I was explaining “radical hospitality” at a church workshop. I almost choked when I said my usual line: “Radical hospitality goes beyond a smiling greeter at the door.”
I was aware that this church hadn’t yet covered even the basics of hospitality. The office staff had developed a reputation of junkyard dogs–repelling visitors, members and fellow staff.
Sometimes, when churches are struggling, leaders search for intricate strategies to increase their visibility and outreach in the community. They hire consultants to advise them. But actually they could take a giant step forward by doing something very simple. Be nice.
Just be nice.
It starts at the front lines–the front office and the telephone. The people in these positions create first impressions, for better or worse. The good ones exude warmth and love, making all feel welcome. The un-nice ones bark and bite, or simply ignore those who approach.
Front-line people seem to be selected from three different bins:
1. Bodyguards. They fiercely deflect and discourage anyone who may wish to speak to the pastor or other leader. They’re tough.
2. Task masters. They put paperwork, numbers and things first. They’re busy.
3. Ambassadors. They love people, lead with a smile, and sparkle with hospitality. They’re nice.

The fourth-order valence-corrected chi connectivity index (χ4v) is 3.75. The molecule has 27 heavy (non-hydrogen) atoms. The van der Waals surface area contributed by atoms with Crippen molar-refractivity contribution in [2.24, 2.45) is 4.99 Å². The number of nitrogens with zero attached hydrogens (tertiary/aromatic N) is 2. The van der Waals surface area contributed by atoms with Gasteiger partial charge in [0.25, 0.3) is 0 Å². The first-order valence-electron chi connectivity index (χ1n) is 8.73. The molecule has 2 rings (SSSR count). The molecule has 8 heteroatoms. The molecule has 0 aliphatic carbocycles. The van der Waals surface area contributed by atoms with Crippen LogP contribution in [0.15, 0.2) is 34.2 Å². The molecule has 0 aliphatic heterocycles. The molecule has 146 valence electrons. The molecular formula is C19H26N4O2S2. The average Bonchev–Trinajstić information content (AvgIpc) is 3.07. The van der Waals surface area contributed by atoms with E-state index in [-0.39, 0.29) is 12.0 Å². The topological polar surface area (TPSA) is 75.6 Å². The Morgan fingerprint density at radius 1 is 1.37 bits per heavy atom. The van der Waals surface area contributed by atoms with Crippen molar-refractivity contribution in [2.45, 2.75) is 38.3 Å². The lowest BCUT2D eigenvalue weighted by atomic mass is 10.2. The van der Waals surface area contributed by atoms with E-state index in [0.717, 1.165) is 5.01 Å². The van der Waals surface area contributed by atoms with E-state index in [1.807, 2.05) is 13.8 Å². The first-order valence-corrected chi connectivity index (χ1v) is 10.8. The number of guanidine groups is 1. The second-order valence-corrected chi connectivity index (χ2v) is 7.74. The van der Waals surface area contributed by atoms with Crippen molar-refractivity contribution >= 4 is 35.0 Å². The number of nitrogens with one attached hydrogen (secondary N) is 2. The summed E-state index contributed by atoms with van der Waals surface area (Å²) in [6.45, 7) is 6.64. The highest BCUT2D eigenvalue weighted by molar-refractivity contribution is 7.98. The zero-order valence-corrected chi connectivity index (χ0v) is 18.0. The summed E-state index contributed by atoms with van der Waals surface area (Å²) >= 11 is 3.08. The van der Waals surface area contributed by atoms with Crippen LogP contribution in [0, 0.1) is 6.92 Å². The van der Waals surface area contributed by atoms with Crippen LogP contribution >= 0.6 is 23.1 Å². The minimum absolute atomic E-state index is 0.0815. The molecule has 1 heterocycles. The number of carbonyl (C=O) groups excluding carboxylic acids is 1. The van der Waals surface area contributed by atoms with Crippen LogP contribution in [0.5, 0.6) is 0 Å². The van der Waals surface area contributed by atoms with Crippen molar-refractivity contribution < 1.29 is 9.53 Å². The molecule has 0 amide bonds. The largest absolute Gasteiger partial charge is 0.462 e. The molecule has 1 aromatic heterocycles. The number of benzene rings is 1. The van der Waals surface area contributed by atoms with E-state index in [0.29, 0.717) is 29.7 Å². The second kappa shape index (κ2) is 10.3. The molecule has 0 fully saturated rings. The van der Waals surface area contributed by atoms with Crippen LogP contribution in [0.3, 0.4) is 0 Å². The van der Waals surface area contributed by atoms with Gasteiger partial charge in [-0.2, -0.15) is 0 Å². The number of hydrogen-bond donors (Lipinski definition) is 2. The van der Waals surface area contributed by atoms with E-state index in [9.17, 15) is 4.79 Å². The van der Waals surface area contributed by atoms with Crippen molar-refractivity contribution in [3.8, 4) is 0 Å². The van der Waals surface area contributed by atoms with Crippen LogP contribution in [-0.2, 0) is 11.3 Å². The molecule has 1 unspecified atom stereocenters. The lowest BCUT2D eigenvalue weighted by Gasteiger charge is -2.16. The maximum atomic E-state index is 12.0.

Hint: When looking to fill a front-line position, look first in bin #3. A naturally kind and cheerful person can be taught to screen inquiries and organize the office. But it’s hard to teach a chronic sourpuss to be nice.
Some churches really understand “nice.” Take, for example, Hope Church near Rochester, New York. Director of music and outreach David Hurlbutt actually teaches a course entitled “Front-line Impact–Unlearning ‘Church’–Serving God and Guest.” He inspires the staff to show love to each person who connects with Hope–no matter if they’re a member, visitor, homeless person, staff member, or vendor. Front-line people are trained how to answer the phone with love. “Callers need to know: 1.) We’re thrilled they called; 2.) They matter; and 3.) We’ll get them to the appropriate person or answer their question as best we can,” Hurlbutt said.
“Radical hospitality” is one of the “four acts of love” we describe in Why Nobody Wants to Go to Church Anymore. But being nice isn’t really radical. It’s basic. It’s simple Golden Rule stuff.
In a day when growing numbers of people are avoiding the church, many wonder how to stop the bleeding. How about starting with this: Just be nice.
Gini commented on Facebook: “Sometimes even the pastors need to learn this, too. It may be difficult to remember at times when there are many demands on energy and time, but just being nice goes a very long way towards creating a positive, welcoming atmosphere.”
Nancy commented on Facebook: “I had an appointment with the director of the local “community ministry” which operates the area food bank. When I got there, I had to ring a buzzer to get in. The voice box growled “Do you have an appointment?” Not “hello,” or “How can I help you.” Is this the ministry of welcoming the stranger?”
Great article. Thanks for the reminder!
Anyone else laugh at the name “Hurlbutt” besides me? Sorry… ?
Pat commented on Facebook: “It’s so simple and so basic. It’s amazing Christians have to be taught this.”